b.Coil C is in the process of commutating. It is being shortcut by brush at negative terminal.

    c.Brush locates at the centre line of the magnetic poles.

    5-pole rotor/commutator winding graph(Figure 14)

    a.Angle between slots of rotor and  slots of the commutator is 0°

    b.Coil B is in the process of commutating. It is being shortcut by brush at positive terminal

    c.Brush locates at the centre line of the magnetic poles.

    ● Principle of carbon brush placement

    a.Try to get maximum effective conductors. In other words, make the direction of current the same in as many conductors under the same pole as possible. In some cases (such as 12-pole rotor), we will sacrifice the number of effective conductors to improve commutation. Such cases will not be discussed here.

    b.Minimize the electric potential of the commutating coil (the one that is shortcut). Typically the sides of that coil are placed at the edges of the magnetic poles or between the magnetic poles. So the carbon brushes are usually placed in the middle of the commutator bars that are connected to the coil.

    c. Electric angle between positive and negative brushes is 180°.Conclusion: There is not a sole way to connect coil and commutator segments.

    10.Typical application

    According to the characteristics of our motor models, we hereby describe in details by means of types of power supply and motor load.

    (1)Classified by input power supply

    a.Dry battery, rechargeable battery, small capacity AC/DC adaptor.

    The characteristic of such power supply is that they have large internalresistance, There is large voltage drop when the motor is applied with load.The output power of the motor is limited by the capacity of the power supply.When designing such motor, motor efficiency is not the only point to be considered.How to get the largest output power from the power supply is the most important. That is to say, try to get maximum value of P1=V*I.Practically, it is hard to achieve this target considering only the motor parameters. How to properly evaluate such motors is also a subject to us.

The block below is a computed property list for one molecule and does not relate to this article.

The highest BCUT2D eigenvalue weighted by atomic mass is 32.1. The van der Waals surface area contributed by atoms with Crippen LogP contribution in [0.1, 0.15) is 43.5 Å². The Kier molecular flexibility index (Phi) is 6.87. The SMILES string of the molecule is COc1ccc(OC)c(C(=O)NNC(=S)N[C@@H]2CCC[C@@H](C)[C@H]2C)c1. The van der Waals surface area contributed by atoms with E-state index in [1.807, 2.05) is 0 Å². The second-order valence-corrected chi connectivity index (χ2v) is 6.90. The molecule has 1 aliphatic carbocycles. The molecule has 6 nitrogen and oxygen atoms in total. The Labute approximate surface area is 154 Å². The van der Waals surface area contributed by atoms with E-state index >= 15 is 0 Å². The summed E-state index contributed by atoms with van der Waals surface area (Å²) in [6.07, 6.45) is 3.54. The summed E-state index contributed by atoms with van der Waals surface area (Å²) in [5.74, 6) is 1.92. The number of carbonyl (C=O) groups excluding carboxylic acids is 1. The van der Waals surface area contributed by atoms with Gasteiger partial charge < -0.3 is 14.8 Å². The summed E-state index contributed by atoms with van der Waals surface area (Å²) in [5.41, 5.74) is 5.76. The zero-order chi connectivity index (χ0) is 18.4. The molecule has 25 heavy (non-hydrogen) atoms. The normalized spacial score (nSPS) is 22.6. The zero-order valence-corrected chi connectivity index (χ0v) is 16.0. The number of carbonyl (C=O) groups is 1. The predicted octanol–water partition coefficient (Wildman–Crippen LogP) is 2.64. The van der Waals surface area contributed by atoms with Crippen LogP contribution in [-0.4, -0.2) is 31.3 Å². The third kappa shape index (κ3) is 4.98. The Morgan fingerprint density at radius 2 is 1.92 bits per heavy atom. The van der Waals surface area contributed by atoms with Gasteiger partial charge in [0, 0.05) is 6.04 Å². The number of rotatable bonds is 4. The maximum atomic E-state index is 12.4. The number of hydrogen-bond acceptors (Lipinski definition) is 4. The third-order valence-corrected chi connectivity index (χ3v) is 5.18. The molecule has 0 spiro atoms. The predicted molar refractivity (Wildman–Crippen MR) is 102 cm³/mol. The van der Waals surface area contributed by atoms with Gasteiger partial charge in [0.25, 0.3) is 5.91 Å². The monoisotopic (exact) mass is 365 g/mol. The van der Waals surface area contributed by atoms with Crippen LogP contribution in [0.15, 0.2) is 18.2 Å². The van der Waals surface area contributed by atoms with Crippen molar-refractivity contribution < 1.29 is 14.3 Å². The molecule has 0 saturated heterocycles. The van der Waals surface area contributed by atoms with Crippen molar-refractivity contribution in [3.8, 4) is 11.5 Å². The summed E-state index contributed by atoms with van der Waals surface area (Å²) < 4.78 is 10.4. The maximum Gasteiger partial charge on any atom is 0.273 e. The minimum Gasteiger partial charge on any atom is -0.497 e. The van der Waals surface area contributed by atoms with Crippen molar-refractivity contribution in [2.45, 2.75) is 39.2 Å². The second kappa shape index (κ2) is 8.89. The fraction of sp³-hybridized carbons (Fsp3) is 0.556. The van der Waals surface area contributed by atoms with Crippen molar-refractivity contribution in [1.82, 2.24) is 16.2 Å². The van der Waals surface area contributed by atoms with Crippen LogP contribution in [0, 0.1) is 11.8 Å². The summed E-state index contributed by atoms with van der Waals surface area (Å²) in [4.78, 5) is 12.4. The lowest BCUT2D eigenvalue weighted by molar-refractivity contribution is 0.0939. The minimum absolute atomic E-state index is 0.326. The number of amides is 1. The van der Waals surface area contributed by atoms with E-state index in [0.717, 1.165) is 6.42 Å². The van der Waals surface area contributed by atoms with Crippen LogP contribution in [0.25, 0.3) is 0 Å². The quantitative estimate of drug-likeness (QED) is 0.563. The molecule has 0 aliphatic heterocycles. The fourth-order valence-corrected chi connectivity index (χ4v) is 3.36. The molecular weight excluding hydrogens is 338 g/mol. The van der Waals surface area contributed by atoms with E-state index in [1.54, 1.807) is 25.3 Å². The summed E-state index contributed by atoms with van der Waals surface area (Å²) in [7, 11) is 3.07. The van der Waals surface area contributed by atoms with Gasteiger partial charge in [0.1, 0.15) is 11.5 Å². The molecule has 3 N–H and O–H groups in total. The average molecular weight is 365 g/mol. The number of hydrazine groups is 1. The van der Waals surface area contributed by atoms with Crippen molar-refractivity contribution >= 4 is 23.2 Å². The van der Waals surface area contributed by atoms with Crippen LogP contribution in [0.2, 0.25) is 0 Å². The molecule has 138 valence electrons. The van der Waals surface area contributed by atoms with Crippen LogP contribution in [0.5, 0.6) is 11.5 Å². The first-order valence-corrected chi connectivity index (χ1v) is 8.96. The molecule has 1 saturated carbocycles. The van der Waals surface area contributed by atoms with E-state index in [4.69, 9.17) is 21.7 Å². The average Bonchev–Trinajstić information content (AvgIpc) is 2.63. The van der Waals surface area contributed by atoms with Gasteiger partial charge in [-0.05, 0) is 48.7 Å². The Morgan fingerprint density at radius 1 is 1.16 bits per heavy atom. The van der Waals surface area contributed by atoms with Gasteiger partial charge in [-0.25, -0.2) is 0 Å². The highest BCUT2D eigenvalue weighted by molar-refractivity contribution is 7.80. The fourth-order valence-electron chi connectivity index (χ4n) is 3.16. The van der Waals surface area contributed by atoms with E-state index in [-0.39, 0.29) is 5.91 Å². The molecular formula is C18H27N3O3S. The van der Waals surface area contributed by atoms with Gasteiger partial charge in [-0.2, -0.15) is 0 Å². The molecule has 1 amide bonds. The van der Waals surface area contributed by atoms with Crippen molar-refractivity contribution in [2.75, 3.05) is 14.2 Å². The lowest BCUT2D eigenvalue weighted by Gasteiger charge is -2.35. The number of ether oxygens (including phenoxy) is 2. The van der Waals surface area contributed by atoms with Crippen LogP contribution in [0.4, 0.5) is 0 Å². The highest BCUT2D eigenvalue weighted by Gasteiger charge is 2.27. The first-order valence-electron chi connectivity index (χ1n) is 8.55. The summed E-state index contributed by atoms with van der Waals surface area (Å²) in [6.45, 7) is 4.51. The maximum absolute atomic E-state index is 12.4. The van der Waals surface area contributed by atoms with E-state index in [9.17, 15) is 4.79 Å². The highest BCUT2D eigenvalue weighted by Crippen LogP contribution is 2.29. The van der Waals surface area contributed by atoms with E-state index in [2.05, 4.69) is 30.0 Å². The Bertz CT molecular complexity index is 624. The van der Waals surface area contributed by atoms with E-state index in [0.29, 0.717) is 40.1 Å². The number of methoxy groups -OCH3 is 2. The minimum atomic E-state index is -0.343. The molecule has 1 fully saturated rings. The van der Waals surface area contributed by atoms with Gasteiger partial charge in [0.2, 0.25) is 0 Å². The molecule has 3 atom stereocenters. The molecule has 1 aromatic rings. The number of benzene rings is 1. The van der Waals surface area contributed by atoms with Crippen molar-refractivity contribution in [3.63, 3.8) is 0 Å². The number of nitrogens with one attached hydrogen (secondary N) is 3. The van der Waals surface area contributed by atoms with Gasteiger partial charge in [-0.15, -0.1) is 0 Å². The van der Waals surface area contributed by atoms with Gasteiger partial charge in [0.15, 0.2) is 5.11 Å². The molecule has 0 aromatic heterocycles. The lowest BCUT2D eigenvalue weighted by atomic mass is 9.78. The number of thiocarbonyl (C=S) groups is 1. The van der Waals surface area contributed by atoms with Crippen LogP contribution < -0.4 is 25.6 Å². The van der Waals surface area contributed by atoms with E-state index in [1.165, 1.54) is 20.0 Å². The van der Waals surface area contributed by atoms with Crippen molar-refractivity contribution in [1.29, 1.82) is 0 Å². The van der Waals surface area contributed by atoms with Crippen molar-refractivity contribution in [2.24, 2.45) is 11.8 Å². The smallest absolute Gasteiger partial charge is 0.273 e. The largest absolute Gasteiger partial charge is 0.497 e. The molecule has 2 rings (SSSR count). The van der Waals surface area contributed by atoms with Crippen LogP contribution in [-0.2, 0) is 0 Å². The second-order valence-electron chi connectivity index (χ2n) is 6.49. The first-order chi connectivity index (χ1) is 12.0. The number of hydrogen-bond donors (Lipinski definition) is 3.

b.Input power supply from voltage divider as resistor or resisor/capacitor.

    In such circuit, when the current changes, the output voltage changes. In actual application, AC input voltage is usually 120V-240V. Out of various reasons when the current increases, the resistor R1 or capacitor C will take more voltage drop.The output voltage is less. Motor speed is therefore lowered. Its operating point and characteristics will all deviate. The result will be different according to different application of the motors.Take the well-known hair dryer for example, if the above change happens, air flow decreases. The temperature of the resistor R1 rises. The resistor gets more voltage drop. The output voltage is lower, making the situation a vicious circle. The motor will lose its function quickly.

    c. Regulated power supply

    This is the ideal power supply. The input voltage doesn’t change with the environment or motor load. The motor’s characteristic is decided by the motor parameter itself. The motor performance data we provide to our customers are tested under such power supply. In practical application, high capacity accumulator battery and AC/DC adaptor (variation of V less than 5%) are deemed as regulated power supply.